Forging wedding bands, forging a new path together (Part Two)

Today’s Engaged in the D blog post is by Christopher Holt, who is engaged to Melissa Damaschke. Check out Part One here and read about their engagement story here.

Jewelry is delicate and precious. However, I’ve come to admire the brute force that goes into its making. It’s a bit like childbirth: there’s grunting, careful monitoring, blood, placenta, the force of contractions and labor, the smacking of a newborn bum, crying and all that, but in the end you have this precious delicate life. Minus the blood and a few other things there is an element of brutality in making jewelry.


How do you think the ring gets that nice round shape? You hammer the sucker. You hammer it into that ring-like shape and hammer the ends as close together as possible. Did they get out of line with each other? Put the metal in the vice and tap the sides ’till they’re even with each other. Then repeat. Then you solder the ends together. Now this piece of metal that once looked like, well just a piece of tiny metal, is starting to look more and more like an actual ring. I’ve seen ultrasound images of fetuses in the womb and thought, “Ok. Where the hell is the baby?”  Not until later does the freakish cluster of cells become recognizably human.  Up to this point, one might ask, “Ok. Where the hell is the ring?”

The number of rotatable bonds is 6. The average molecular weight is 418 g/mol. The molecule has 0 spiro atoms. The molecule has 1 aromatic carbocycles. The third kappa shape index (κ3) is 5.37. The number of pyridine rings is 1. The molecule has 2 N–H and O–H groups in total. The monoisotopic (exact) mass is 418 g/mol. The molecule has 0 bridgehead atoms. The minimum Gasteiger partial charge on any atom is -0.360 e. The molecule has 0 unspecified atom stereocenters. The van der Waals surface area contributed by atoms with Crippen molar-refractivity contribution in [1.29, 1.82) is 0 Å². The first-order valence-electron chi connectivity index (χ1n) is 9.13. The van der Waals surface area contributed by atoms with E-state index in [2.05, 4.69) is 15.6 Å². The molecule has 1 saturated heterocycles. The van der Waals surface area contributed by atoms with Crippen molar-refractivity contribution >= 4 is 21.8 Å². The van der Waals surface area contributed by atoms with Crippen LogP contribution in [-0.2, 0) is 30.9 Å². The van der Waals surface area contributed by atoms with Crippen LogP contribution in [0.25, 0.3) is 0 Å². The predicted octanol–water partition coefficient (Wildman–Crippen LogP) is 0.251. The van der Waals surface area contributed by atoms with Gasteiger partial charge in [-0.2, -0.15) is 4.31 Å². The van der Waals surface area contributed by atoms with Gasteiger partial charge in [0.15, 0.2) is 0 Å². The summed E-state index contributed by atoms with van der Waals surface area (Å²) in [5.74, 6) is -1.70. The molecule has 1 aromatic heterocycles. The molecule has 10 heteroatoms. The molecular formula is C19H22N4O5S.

We  now arrive at the point where Melissa took my ring-fetus and hammered it into a ring-baby.

Our Mistress of Metallurgy introduced us to this thick metal rod that was tapered to a point. It was a little shorter than my forearm. Using her demonstration ring, she slid it ‘round the tapered the end and wedged it a few inches onto the rod.  Ring sizes were engraved up and down this tool. She demonstrated what we had to do and Melissa was first.


With the grace of a ballet dancer, the muscle of a valkyrie, and the focus of a laser-beam, Melissa hammered my ring into existence. She slid it off the rod and I slid it onto my finger. I shook my hand wildly to see if it would fall off. It flew across the store. This act was repeated about four times before the ring fit my finger comfortably.

Upon my turn, I raised the tool with my left hand and the hammer with my right.  Like the Greek god Hephaestus, I brought my hammer down upon the ring not once, not twice, but several times. Many, many times in fact.


Until finally, the gold and silver that were once divorced, were once again united in a perfect, perpetual circle, soldered together by the suave hunk that is marrying Melissa Damaschke.

We spent the next 10-20 minutes sanding and polishing the rings giving them a slightly grey finish. (Neither of us wanted anything too shiny or glossy).  Julie permitted us to use the photo set-up she has to take the picture you see here.  When all was said and done we were there for about five hours with a break for lunch.  We can’t thank Julie Sanford of Studio JSD enough for her patient guidance, talent, and encouragement.  If there are any couples considering doing such an activity together for their rings, we highly recommend doing it.

And we didn’t have to forge our rings in Mordor.


Readers: What do you think of the idea of making rings for one another as an engaged couple? How would you design your own unique ring?

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